I'd love to unleash a giant mutant lawnmower / chipper / shredder robot on the whole yard, make a giant pile of compost*, and start fresh with the gardens. Doing something similar by hand is a daunting task; there's some exciting possibilities in my new gardens, but it will take some heavy demolition work to get to a useable state.
Some animal (raccoon or possum most likely) is eating my peaches :(
Here's a back yard panorama view from the living room which spans about 180 degrees. Click to see the whole thing. There's a view hidden behind the east-facing hillside of overgrown oleander*, fig, and Brazilian pepper (behind the white structure that houses the spa pump). Who knows what else I'll find there?
The old swimming pool has been filled in, as you can see above. This is a good thing in my book. The location of the old pool, near the house, and its well-defined shape suggest a more formal garden could go here. Instead, I have an out of control Ficus tree and Agapanthus galore. Get set for demolition!
The property line cinderblock wall on the left needs to be softened. I do believe that good walls make good neighbors, but this needs a little help, beyond the overgrown rosemary bush visible behind and to the left of the ficus tree.
The giant Brazilian pepper tree at far right shades a spa. It's probably the progenitor of all the feral pepper trees on the hillside. There's lots of concrete that I could strategically cut one of these days.
A small hedge at the far side of the lawn would screen the view of the neighbor's trash cans and yard. Why didn't someone plant Agapanthus there instead of those scrawny roses?
The front yard I'll leave in peace for at least a while. This driveway-adjacent hillside of yet more Agapanthus and featuring the Christmas tree will no doubt be the first area to go, but probably later rather than sooner. I'll do some selected editing in the rest of the front garden areas, but I won't plan to touch them for a while.
The other side yard has some fruit trees, but I don't know that they get enough sun because of what used to be a live Christmas tree that the previous owner planted outside at his daughter's request. I think it's shading this side yard a bit much. There's also a drainage problem here. I'll need to give area some thought, but no immediate action: Maybe a retaining wall and drain?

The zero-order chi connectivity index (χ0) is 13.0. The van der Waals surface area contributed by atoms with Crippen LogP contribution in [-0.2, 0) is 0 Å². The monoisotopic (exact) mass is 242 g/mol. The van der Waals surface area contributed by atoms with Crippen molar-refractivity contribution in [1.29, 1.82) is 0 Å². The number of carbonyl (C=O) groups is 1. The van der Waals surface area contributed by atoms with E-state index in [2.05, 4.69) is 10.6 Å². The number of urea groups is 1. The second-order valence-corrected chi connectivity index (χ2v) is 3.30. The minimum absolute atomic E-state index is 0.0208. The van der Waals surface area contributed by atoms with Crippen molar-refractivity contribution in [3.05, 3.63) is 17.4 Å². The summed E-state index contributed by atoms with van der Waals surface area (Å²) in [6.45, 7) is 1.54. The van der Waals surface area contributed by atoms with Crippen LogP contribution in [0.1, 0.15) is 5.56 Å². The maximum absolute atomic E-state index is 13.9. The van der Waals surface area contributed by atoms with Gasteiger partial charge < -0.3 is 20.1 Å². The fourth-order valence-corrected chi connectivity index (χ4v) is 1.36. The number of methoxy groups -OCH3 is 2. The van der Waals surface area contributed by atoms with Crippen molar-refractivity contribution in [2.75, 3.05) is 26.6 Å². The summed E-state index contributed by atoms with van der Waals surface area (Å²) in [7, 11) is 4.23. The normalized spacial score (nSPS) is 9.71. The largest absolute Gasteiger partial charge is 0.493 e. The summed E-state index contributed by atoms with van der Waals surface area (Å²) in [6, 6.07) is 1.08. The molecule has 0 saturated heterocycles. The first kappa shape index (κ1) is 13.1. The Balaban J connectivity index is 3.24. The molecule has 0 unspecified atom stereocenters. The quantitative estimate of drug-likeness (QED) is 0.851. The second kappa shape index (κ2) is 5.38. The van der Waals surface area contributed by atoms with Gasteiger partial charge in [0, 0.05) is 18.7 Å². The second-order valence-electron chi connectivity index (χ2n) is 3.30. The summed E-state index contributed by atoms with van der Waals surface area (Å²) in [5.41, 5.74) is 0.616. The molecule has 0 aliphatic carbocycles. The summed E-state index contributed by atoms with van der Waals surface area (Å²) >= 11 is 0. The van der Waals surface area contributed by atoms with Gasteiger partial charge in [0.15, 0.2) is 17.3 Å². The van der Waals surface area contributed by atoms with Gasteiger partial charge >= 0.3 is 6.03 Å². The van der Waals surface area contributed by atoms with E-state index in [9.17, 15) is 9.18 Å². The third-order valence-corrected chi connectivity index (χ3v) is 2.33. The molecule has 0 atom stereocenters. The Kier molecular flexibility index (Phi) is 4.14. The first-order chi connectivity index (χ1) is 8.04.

One side yard has garage access and serves as a service yard. There's some overgrown trees and shrubs here. In the interest of keeping it simple and going with what is already working, I think its future holds fewer trees and shrubs and more Bougainvillea.
*The answer to whether I can compost oleander, all parts of which are toxic if ingested, seems to be yes according to Google consensus. A mailing list post and article by Deborah Mills here seems to clearly state the case for using oleander mulch.
...the problem with using Oleander in the compost is if the leaves are not completely decomposed and a piece of it happens to get mixed in with the produce, for example, loose leaf lettuce, and that piece of Oleander leaf gets ingested. Once the leaves are completely decomposed they don't pose a hazard. Usually I recommend that Oleander compost is great for landscapes and use with caution in vegetable gardens for the reason above.
Not convinced? See also James A. Downer and Arthur Craigmill (Composting is an effective method means of destroying one of the toxic glycosides in oleander. The composting process causes a rapid decline in oleandrin concentration and eventually its complete disappearance from the compost.) Separate studies confirm that oleadrin is not taken up by plants.